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Old 12-13-2009, 02:13 PM   #1 (permalink)
Oval_Overload
24.27 lbs per gallon Co2
 
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Join Date: Aug 2008
Location: Minneapolis, MN
Posts: 217

Unicorn - '12 Nissan Versa 1.8S hatch
90 day: 31.9 mpg (US)
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its %$*&ing cold up here... (EV winterizing tips needed)

...And I might just kill someone. More on that later.

EV enthusiasts, share with us your winterization strategies. The ideal temperature for lead acid batteries is 78F, and for those of use in a northern clime, winter means we have to get a-thinkin', how do we keep our traction packs happy in sub-zero weather.

The most successful strategy I've seen implemented so far was on the notoriously range deficient Zap Xebra. In stock form, the batteries hang out below for all the voyeurs to see. The solution was to give it a pair of underwear!

The batteries were removed (oh my aching back) and Pink Panther foam was placed underneath. An electric heater was taped to the foam and laminated. Thin, flexible closed cell foam was taped to the sides of the battery box. This is the foam that is used to insulate between a wall and sub-floor in new construction. This solution was enough to keep the batteries warm for several hours while parked but it still wasn't quite enough, so a 150 watt heat blanket was run along one side of the box and fiberglass insulation was stuffed in plastic 'construction waste' bags and stuffed in every crevasse. A wrapped bat of fiberglass was placed along the top of the batteries and topped with Pink Panther foam. The battery box was buttoned up and I parked the car outside. The next morning, it had a full charge at 70 F. The interior of the car was at 32 F and the outdoor temperature was 18F if I remember correctly, which leads me to my current conundrum...

I borrowed the black Wheego Whip from work to go look at an apartment two days ago. The car had been sitting out in the cold for days, so I plugged it in. The internal resistance warms the batteries while they charge. The pack temp climbed about 5 above ambient after a couple hours on the charger. I know that doesn't sound like much, but this car has not been winterized. It has a sealed, but uninsulated battery box. I left work with an 80% charge and an 18F pack. 4 miles of driving netted me 10F and the return trip bumped the pack to 38F, pretty good for an uninsulated car, I'd say. I drove a total of 8.5 miles with probably another mile left in the pack.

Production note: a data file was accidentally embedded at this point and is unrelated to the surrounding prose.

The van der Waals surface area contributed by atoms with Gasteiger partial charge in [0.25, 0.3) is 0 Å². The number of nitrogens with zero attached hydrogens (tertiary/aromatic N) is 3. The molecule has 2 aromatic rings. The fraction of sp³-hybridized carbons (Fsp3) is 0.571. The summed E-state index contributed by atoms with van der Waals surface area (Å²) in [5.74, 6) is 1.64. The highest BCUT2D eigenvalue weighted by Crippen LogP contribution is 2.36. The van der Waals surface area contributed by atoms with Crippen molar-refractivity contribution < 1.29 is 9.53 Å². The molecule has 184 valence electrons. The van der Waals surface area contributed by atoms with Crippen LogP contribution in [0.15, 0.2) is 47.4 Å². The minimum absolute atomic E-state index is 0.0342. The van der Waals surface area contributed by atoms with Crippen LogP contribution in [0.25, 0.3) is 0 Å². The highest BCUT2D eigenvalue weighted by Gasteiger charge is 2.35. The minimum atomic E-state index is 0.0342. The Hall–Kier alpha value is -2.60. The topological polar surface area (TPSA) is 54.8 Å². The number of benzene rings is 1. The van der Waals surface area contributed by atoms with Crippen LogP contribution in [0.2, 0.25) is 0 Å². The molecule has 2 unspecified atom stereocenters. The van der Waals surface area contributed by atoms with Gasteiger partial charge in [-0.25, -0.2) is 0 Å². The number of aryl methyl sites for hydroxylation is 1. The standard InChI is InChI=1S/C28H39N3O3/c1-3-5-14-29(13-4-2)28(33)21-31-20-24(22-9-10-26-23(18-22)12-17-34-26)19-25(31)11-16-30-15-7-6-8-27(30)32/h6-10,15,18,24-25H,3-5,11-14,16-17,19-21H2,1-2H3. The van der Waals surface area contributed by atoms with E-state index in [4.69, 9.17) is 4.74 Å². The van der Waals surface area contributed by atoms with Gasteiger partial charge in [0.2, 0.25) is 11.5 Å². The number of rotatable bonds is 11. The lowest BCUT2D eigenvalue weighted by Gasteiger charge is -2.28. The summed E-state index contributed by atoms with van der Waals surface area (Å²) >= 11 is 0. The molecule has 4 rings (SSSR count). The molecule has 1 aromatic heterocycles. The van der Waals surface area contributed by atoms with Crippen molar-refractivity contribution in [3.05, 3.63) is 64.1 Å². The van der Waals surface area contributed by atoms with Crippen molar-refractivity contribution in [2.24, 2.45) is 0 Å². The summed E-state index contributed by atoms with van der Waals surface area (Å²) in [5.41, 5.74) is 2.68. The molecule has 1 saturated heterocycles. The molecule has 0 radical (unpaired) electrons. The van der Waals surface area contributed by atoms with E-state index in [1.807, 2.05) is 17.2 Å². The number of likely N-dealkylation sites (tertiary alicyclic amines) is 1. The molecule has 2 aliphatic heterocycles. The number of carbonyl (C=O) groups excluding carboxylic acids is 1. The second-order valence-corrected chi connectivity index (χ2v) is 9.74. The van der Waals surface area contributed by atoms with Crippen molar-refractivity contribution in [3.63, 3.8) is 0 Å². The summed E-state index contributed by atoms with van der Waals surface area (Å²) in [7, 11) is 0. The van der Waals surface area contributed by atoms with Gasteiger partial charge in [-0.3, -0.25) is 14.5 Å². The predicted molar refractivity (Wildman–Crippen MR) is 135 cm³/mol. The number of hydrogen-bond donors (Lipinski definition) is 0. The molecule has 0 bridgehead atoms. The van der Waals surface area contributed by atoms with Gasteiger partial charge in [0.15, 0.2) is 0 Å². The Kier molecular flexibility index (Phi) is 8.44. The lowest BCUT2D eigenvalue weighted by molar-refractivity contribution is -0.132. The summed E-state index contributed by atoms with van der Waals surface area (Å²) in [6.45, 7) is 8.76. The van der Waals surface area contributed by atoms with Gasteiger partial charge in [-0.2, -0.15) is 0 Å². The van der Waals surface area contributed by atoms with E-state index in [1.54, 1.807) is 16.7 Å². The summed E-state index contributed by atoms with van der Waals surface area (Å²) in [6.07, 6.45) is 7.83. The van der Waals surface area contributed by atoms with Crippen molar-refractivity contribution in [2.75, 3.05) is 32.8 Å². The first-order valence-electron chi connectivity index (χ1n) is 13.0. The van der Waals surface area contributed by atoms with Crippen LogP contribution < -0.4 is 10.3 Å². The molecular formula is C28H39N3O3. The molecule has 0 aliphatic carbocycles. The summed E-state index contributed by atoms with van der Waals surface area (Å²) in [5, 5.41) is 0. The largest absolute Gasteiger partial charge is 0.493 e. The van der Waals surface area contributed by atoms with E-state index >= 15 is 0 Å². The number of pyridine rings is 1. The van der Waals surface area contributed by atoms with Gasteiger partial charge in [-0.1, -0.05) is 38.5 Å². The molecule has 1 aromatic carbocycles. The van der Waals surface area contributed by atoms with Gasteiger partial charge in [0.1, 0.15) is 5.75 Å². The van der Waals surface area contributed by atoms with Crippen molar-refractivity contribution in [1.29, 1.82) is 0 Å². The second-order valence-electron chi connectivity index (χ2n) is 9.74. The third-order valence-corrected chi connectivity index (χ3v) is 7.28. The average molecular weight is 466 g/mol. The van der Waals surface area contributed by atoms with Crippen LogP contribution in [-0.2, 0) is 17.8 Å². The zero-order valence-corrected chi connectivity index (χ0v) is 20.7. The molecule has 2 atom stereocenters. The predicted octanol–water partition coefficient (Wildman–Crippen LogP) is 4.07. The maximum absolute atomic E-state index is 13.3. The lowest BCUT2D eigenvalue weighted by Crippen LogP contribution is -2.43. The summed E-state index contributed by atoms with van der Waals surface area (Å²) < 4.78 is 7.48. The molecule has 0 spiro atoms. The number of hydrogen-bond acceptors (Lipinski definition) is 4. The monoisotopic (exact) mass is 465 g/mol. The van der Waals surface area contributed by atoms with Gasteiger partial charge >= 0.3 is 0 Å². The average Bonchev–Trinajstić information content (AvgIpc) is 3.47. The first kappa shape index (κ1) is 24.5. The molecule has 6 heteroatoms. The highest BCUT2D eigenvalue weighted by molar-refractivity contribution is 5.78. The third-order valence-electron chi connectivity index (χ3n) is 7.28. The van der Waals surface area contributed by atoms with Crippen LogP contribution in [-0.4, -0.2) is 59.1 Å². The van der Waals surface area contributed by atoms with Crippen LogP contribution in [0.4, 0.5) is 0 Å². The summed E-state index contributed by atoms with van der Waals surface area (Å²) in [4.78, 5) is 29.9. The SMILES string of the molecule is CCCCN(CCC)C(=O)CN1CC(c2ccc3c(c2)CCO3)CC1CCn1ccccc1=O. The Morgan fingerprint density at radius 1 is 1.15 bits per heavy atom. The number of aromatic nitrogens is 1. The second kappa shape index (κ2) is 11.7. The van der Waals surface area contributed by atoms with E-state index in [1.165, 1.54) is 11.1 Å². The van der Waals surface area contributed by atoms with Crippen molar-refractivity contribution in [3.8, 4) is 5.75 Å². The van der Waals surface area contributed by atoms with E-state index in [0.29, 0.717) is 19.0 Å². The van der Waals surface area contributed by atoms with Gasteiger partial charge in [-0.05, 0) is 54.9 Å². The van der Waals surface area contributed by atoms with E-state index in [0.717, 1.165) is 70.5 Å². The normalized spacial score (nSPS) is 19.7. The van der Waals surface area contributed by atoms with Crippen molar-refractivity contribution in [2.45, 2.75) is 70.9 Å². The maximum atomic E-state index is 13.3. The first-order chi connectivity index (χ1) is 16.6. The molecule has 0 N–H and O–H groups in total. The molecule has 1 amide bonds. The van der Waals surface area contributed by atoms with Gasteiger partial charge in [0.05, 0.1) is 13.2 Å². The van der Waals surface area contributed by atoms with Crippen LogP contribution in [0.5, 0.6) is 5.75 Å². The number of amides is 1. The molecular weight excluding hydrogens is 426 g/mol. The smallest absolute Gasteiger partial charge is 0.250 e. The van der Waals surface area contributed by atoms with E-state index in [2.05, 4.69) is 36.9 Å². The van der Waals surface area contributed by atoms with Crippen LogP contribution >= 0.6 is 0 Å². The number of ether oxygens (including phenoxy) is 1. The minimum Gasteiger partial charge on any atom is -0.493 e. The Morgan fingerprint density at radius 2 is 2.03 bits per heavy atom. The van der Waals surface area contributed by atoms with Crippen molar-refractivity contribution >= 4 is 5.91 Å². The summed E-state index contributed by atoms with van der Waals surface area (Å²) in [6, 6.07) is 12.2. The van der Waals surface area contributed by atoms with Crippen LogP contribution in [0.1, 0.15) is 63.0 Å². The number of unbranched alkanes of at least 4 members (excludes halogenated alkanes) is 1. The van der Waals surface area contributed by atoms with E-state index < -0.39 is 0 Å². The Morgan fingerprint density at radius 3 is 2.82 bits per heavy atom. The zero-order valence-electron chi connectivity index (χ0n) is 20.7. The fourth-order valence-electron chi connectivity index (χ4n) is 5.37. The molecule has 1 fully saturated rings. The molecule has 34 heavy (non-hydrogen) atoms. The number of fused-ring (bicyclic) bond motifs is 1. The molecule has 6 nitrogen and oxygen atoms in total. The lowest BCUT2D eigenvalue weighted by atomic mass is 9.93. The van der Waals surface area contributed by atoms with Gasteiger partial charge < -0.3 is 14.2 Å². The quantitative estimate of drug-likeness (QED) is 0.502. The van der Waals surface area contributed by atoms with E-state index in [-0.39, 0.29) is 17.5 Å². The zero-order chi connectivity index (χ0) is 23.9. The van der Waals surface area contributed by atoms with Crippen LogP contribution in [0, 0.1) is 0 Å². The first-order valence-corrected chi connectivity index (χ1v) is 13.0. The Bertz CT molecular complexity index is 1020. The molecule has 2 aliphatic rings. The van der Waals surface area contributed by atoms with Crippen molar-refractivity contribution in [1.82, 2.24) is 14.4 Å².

Yesterday, I went to this psedo party at the local Perkins (yeah, I know, Perkins >.< ). Partly because I wanted to learn how this car worked in cold weather, but mostly because I am sick of driving my parent's Suburban, I drove the Wheego. I left with a 75% SOC and a 28F traction pack. I arrived 5.5 miles latter with the pack at about 43F and a 20% SOC. What the hell happened??

I parked at the British Petroleum station that shares a parking lot with Perkins and gave the clerk some loose change to let me plug into the socket for the air compressor. After a short while, a troupe of electronics geeks and I checked on the car. Standing in the cold, we drew our calculations on the frost of the back window, trying to figure out how many KwH I needed to get the car back to the shop. One of the geeks was futzing with the CD player and made an off hand comment about the defroster... It was on. It had been on the whole drive over. The fan was on its lowest setting so I never heard it, but the temperature knob was cranked to turkey-roasting mode!

This is where Jimbo goes bizzerk. GOD&*%$ITMOTHER!@#$INGSONOFA&%@#$

Whoever used the car last left the heat cranked up. I burned through 635 wh/m! in a 2400 Lb AC drive car!

3.5 KwH later, I drove back to the shop using about 20% of the charge. The SOC meter barely moved. The pack temp was 58 F

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